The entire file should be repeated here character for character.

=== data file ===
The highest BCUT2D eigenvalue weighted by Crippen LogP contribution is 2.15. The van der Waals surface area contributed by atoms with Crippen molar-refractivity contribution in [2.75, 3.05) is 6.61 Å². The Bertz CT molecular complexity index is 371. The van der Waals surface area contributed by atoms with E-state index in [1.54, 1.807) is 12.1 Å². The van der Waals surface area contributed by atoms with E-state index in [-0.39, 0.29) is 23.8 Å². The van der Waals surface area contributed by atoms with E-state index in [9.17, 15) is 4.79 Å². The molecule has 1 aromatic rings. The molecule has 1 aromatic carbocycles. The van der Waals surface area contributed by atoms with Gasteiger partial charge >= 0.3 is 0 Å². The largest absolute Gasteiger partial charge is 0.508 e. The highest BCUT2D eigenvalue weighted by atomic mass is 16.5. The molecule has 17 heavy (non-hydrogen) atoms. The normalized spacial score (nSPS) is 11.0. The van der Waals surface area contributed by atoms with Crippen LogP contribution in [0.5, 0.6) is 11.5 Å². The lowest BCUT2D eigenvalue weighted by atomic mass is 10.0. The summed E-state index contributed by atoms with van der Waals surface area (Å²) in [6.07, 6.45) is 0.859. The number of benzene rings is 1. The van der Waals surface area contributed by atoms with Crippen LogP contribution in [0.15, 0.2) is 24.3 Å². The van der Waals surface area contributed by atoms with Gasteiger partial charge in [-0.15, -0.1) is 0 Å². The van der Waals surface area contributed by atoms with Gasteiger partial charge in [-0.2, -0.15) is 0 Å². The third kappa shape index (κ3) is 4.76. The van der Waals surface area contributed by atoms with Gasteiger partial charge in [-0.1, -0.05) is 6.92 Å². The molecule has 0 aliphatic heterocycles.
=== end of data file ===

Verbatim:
The highest BCUT2D eigenvalue weighted by Crippen LogP contribution is 2.15. The van der Waals surface area contributed by atoms with Crippen molar-refractivity contribution in [2.75, 3.05) is 6.61 Å². The Bertz CT molecular complexity index is 371. The van der Waals surface area contributed by atoms with E-state index in [1.54, 1.807) is 12.1 Å². The van der Waals surface area contributed by atoms with E-state index in [-0.39, 0.29) is 23.8 Å². The van der Waals surface area contributed by atoms with E-state index in [9.17, 15) is 4.79 Å². The molecule has 1 aromatic rings. The molecule has 1 aromatic carbocycles. The van der Waals surface area contributed by atoms with Gasteiger partial charge >= 0.3 is 0 Å². The largest absolute Gasteiger partial charge is 0.508 e. The highest BCUT2D eigenvalue weighted by atomic mass is 16.5. The molecule has 17 heavy (non-hydrogen) atoms. The normalized spacial score (nSPS) is 11.0. The van der Waals surface area contributed by atoms with Crippen LogP contribution in [0.5, 0.6) is 11.5 Å². The lowest BCUT2D eigenvalue weighted by atomic mass is 10.0. The summed E-state index contributed by atoms with van der Waals surface area (Å²) in [6.07, 6.45) is 0.859. The number of benzene rings is 1. The van der Waals surface area contributed by atoms with Crippen LogP contribution in [0.15, 0.2) is 24.3 Å². The van der Waals surface area contributed by atoms with Gasteiger partial charge in [-0.15, -0.1) is 0 Å². The van der Waals surface area contributed by atoms with Gasteiger partial charge in [-0.2, -0.15) is 0 Å². The third kappa shape index (κ3) is 4.76. The van der Waals surface area contributed by atoms with Gasteiger partial charge in [-0.1, -0.05) is 6.92 Å². The molecule has 0 aliphatic heterocycles.